Mozambique’s Port of Beira is expecting its first big vessels again today thanks to measures put in place by concession company Cornelder de Moçambique that enabled them to restart operations after Cyclone Eloise wreaked havoc on the country’s coastline over the weekend.
This was despite Eloise being stronger than expected, Cornelder chief executive Jan de Vries said.
The impact of the fierce wind and torrential rain on the city had also lasted longer than initially anticipated, he added.
“The port withstood well. Preventative measures paid off and damages are limited. Warehouses with cyclone-proof roofs withstood perfectly.”
Some offices lost their roofs though in the tempest that exceeded forecasts of 150-kilometre wind speeds.
“The city is quite battered, with large areas flooded but now subsiding. Main roads are also accessible,” De Vries said.
Work that had gone into securing Beira’s energy feed and telecommunications network after the devastation of Cyclone Idai in March 2019 had also borne fruit, he emphasised.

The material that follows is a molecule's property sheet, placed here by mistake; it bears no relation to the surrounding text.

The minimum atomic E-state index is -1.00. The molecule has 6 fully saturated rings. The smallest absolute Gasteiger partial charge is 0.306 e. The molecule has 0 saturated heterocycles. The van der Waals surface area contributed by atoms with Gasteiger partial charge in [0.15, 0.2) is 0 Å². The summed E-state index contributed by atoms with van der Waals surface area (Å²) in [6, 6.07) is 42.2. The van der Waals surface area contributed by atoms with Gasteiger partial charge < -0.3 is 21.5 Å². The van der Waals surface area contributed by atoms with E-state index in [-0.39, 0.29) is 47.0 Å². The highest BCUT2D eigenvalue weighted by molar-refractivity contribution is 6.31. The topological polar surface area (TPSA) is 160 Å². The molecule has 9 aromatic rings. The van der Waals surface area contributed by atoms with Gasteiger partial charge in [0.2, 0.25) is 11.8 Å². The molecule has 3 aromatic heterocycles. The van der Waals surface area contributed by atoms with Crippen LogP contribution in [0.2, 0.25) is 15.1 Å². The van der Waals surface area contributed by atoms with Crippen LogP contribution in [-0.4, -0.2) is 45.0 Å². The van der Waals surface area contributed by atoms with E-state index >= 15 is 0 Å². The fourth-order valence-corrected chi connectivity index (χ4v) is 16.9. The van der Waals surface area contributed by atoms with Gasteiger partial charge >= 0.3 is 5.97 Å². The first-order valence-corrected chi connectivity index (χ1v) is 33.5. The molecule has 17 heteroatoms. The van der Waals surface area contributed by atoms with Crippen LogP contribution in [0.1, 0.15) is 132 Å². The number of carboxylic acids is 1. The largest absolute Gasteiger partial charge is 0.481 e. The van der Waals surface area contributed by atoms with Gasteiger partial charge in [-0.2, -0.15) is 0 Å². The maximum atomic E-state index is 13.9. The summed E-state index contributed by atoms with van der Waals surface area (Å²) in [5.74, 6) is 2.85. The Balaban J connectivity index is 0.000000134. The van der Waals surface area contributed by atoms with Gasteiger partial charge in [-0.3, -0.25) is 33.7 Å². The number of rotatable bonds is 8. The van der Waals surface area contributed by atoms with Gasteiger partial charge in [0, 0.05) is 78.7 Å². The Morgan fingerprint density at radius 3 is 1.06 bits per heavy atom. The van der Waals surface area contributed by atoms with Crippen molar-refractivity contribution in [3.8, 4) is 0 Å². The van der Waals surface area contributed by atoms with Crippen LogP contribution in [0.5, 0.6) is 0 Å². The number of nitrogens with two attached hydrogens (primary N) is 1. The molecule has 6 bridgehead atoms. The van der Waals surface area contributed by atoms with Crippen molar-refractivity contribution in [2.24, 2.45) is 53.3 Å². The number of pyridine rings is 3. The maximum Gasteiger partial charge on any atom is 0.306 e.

“Communication interruption was much shorter and most networks are on air, even if still a bit unstable. Power to main areas are back on and in the city’s neighbourhoods authorities are hard at work to get power back.”
In the port itself communication systems were dismantled to prepare for Eloise and were yesterday remounted after the cyclone passed over towards Zimbabwe, South Africa and Eswatini.
De Vries stated that by yesterday 1pm all systems had been operational and trucks had already been allowed to re-enter the port.
As was the case with Idai, cranes were also tied down to minimise the cyclone’s impact while minor damages are already being repaired.
“Navigation in and out of the port was reopened this morning as the access channel had to be sounded. Also, nets of fishing ships that sank in the fishing port had floated into the channel and had to be removed.”
Roads and railways serving hinterland linkages were also open and working, De Vries confirmed.
The effect on the rural population though was severe, he said, with the extent of flooding-related damage yet to be determined